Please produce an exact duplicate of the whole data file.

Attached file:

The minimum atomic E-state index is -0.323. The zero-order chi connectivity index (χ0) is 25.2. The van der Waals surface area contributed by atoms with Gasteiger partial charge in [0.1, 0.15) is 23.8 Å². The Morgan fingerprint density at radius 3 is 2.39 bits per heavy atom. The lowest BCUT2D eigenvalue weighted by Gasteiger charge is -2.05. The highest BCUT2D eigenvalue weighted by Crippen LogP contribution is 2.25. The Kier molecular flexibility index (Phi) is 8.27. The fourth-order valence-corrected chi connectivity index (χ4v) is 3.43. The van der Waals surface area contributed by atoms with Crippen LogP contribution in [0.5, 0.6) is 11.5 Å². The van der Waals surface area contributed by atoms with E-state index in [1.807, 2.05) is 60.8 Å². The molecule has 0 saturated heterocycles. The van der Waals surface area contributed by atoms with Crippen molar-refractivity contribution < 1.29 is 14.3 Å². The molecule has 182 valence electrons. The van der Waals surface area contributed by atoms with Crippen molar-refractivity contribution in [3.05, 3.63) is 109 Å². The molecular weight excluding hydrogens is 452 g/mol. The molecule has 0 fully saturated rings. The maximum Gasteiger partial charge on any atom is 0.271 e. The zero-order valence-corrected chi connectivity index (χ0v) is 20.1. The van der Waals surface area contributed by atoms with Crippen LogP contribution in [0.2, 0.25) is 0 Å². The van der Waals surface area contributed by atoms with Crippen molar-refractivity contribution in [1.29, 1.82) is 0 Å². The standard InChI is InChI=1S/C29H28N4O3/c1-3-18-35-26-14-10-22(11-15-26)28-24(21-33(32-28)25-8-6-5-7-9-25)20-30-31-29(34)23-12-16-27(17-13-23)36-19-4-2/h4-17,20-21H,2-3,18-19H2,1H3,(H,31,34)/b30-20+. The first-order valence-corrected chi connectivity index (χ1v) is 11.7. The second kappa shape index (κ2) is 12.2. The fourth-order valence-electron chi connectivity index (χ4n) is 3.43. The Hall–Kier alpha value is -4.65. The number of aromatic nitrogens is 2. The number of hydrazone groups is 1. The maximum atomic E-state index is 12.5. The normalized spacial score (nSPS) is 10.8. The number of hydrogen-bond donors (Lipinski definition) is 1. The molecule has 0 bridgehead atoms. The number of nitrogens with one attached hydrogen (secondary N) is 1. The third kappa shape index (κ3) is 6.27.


The minimum atomic E-state index is -0.323. The zero-order chi connectivity index (χ0) is 25.2. The van der Waals surface area contributed by atoms with Gasteiger partial charge in [0.1, 0.15) is 23.8 Å². The Morgan fingerprint density at radius 3 is 2.39 bits per heavy atom. The lowest BCUT2D eigenvalue weighted by Gasteiger charge is -2.05. The highest BCUT2D eigenvalue weighted by Crippen LogP contribution is 2.25. The Kier molecular flexibility index (Phi) is 8.27. The fourth-order valence-corrected chi connectivity index (χ4v) is 3.43. The van der Waals surface area contributed by atoms with Crippen LogP contribution in [0.5, 0.6) is 11.5 Å². The van der Waals surface area contributed by atoms with E-state index in [1.807, 2.05) is 60.8 Å². The molecule has 0 saturated heterocycles. The van der Waals surface area contributed by atoms with Crippen molar-refractivity contribution < 1.29 is 14.3 Å². The molecule has 182 valence electrons. The van der Waals surface area contributed by atoms with Crippen molar-refractivity contribution in [3.05, 3.63) is 109 Å². The molecular weight excluding hydrogens is 452 g/mol. The molecule has 0 fully saturated rings. The maximum Gasteiger partial charge on any atom is 0.271 e. The zero-order valence-corrected chi connectivity index (χ0v) is 20.1. The van der Waals surface area contributed by atoms with Crippen LogP contribution in [0.2, 0.25) is 0 Å². The van der Waals surface area contributed by atoms with Crippen molar-refractivity contribution in [1.29, 1.82) is 0 Å². The standard InChI is InChI=1S/C29H28N4O3/c1-3-18-35-26-14-10-22(11-15-26)28-24(21-33(32-28)25-8-6-5-7-9-25)20-30-31-29(34)23-12-16-27(17-13-23)36-19-4-2/h4-17,20-21H,2-3,18-19H2,1H3,(H,31,34)/b30-20+. The first-order valence-corrected chi connectivity index (χ1v) is 11.7. The second kappa shape index (κ2) is 12.2. The fourth-order valence-electron chi connectivity index (χ4n) is 3.43. The Hall–Kier alpha value is -4.65. The number of aromatic nitrogens is 2. The number of hydrazone groups is 1. The maximum atomic E-state index is 12.5. The normalized spacial score (nSPS) is 10.8. The number of hydrogen-bond donors (Lipinski definition) is 1. The molecule has 0 bridgehead atoms. The number of nitrogens with one attached hydrogen (secondary N) is 1. The third kappa shape index (κ3) is 6.27.